Thursday, 19 January 2023
Ceisteanna Eile - Other Questions
116. To ask the Minister for Public Expenditure and Reform if he will consider developing a scheme, separate to grants provided by the Sustainable Energy Authority of Ireland, SEAI, to support home help, home care and domiciliary carers who are car-dependent due to their work to purchase electric vehicles in order to support this sector and contribute to the Government’s climate goals; and if he will make a statement on the matter. [2437/23]
Assuming the Minister, Deputy Donohoe, takes the question, I want to congratulate him on his new role and his return to the Department of Public Expenditure and Reform, a Department he knows well. I wish to ask the Minister if he will consider developing a scheme, separate to grants provided by SEAI, to support home help, home care and domiciliary carers who are car-dependent due to their work, to purchase electric vehicles in order to support this sector and contribute to the Government's climate goals; and if he will make a statement on the matter.
I thank the Deputy for his question, which touches on two important issues; the need to maintain adequate provision of care in the community and the need to increase significantly the uptake of environmentally friendly modes of transport that will help decrease our greenhouse gas emissions. As the Deputy will appreciate, consideration of targeted supports for specific categories of workers is a matter for the Department with the relevant policy responsibility. In the first instance I can confirm that no scheme of this kind is being developed within my Department, nor are there plans to do so.
Responsibility for the kind of issue to which the Deputy has referred would sit within the parent Department. However, his question does illustrate the challenges and opportunities that exist in an era when policymaking increasingly needs to satisfy the twin objectives of improving public services and helping to achieve our climate goals. This will demand greater collaboration and co-operation between relevant Departments and Government agencies to generate the evidence to underpin these types of cross-cutting policies, including robust estimation of the incremental costs and incremental impact of any new measures, both in terms of public service delivery and climate outcomes, such as the transport emission reductions referred to in the Deputy’s question.
I acknowledge the Minister's answer. When I was seeking to direct the question I struggled somewhat, because certainly, on the face of it it does appear to be a question that would fall perhaps primarily within the remit of the Department of Transport, but as the Minister has acknowledged, it is a cross-cutting matter. Indeed, it is an all-of-government matter. Were the Government to devise such a scheme that would help this sector, it would influence the social and economic health of this country as much as the environmental well-being of the country and the planet as well. I put the question to the Minister as a starting point. I think it is important to put the issue on his radar. I will seek to pursue it with other Departments as well. I must say that this is a sector that is particularly deserving of Government support to purchase EVs. The workers in the sector are car-dependent and through no fault of their own, they are responsible for high mileage and high emissions. Of course, they are also a low-paid sector as well.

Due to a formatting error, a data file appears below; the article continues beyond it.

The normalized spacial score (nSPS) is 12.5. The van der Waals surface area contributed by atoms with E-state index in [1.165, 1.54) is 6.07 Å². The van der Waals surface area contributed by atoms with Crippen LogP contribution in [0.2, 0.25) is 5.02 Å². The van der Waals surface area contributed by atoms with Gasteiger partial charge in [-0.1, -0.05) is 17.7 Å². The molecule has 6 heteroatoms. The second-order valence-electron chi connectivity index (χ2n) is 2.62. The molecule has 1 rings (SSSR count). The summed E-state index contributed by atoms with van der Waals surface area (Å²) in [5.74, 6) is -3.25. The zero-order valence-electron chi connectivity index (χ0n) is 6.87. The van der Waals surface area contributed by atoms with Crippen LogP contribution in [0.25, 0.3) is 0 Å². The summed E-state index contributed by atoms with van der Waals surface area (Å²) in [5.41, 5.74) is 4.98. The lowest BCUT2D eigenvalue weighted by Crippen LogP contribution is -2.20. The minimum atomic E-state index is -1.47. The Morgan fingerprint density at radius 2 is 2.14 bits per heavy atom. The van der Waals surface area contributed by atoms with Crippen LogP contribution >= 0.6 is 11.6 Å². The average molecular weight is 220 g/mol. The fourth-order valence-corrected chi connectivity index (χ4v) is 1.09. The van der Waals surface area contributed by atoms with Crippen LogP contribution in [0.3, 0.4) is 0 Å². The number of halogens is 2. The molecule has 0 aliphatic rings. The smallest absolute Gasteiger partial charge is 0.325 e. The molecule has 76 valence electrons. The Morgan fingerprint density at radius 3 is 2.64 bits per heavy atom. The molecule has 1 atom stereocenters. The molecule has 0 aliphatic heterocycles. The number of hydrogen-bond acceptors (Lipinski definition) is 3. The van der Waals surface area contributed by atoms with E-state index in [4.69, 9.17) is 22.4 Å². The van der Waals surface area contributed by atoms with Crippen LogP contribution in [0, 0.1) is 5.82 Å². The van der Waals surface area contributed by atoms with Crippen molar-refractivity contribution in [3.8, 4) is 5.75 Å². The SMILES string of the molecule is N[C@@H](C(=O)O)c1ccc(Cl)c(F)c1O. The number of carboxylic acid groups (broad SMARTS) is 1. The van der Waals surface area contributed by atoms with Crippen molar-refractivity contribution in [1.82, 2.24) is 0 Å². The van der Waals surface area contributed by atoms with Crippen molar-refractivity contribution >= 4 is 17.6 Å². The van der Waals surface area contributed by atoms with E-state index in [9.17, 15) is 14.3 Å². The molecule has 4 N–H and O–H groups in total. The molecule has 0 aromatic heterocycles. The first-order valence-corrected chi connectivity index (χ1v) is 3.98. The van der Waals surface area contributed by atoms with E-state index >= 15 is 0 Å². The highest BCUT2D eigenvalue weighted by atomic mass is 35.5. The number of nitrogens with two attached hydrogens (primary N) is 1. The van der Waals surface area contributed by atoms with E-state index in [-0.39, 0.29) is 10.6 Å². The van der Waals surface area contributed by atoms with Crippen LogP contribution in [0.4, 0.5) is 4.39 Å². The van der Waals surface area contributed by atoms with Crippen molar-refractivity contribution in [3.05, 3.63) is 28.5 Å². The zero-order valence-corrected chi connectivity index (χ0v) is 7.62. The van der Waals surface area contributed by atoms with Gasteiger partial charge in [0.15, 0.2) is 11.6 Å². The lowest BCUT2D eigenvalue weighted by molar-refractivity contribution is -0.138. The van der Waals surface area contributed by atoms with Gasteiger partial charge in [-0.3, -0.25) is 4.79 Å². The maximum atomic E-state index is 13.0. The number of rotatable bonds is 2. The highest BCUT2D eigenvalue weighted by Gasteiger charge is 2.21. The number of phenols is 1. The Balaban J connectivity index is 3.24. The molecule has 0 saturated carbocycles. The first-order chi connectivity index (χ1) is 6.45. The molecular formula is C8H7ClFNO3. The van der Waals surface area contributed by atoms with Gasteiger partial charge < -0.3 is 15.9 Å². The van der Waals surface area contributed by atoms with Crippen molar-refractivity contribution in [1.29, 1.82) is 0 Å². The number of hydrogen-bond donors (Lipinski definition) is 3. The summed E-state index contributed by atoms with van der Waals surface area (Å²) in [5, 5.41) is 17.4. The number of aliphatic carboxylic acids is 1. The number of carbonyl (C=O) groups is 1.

I very much take the Deputy's point. Through my membership of the Cabinet committee on environment and climate change and in my role as Minister for Public Expenditure, NDP Delivery and Reform, I want to support a lot of the work that the Minister, Deputy Eamon Ryan, has on the way. As Deputy Leddin is aware, there are some very positive signs. We know that electric car sales rose 81% year on year in 2022, accounting for 15% of all new car registrations last year. We can see many examples now across our economy and society of the kind of change that we need to accelerate our ability to decarbonise our economy. The specific matter that the Deputy has raised regarding home help, home care and domiciliary carers who are car-dependent is, as I hope the Deputy will appreciate, a very specific matter for the Department of Health. However, I will continue to look at the work it is doing in that area. If there is anything at all relevant to the theme that the Deputy is raising, I will ensure that I share it with him.
As the Minister has acknowledged, the issue is something that should be on the Minister for Health's desk as well. There is a huge challenge in the recruitment of healthcare workers, particularly at this end of the sector. The scheme might be something that the Government could consider to attract people into the sector. Many of these workers are rurally-based, and that is why they are car-dependent. It certainly would help a cohort of Irish society that does not have an alternative to driving. I would not expect these workers to be using public transport or active travel. They are utterly car-dependent. There is precedent, of course, in policy in that we support taxi drivers to the tune of €36,000 to purchase EVs. I think as strong a case can be made for this particular sector.
I take the Deputy's point. I know how hugely important these workers are to our society. However, as I said, it is an area that is fundamental to the work that the Department of Health does. If any proposals are shared with me that look at the matter that the Deputy has raised, I will certainly keep in mind his observations. I look forward to updating him on any progress that is made on it.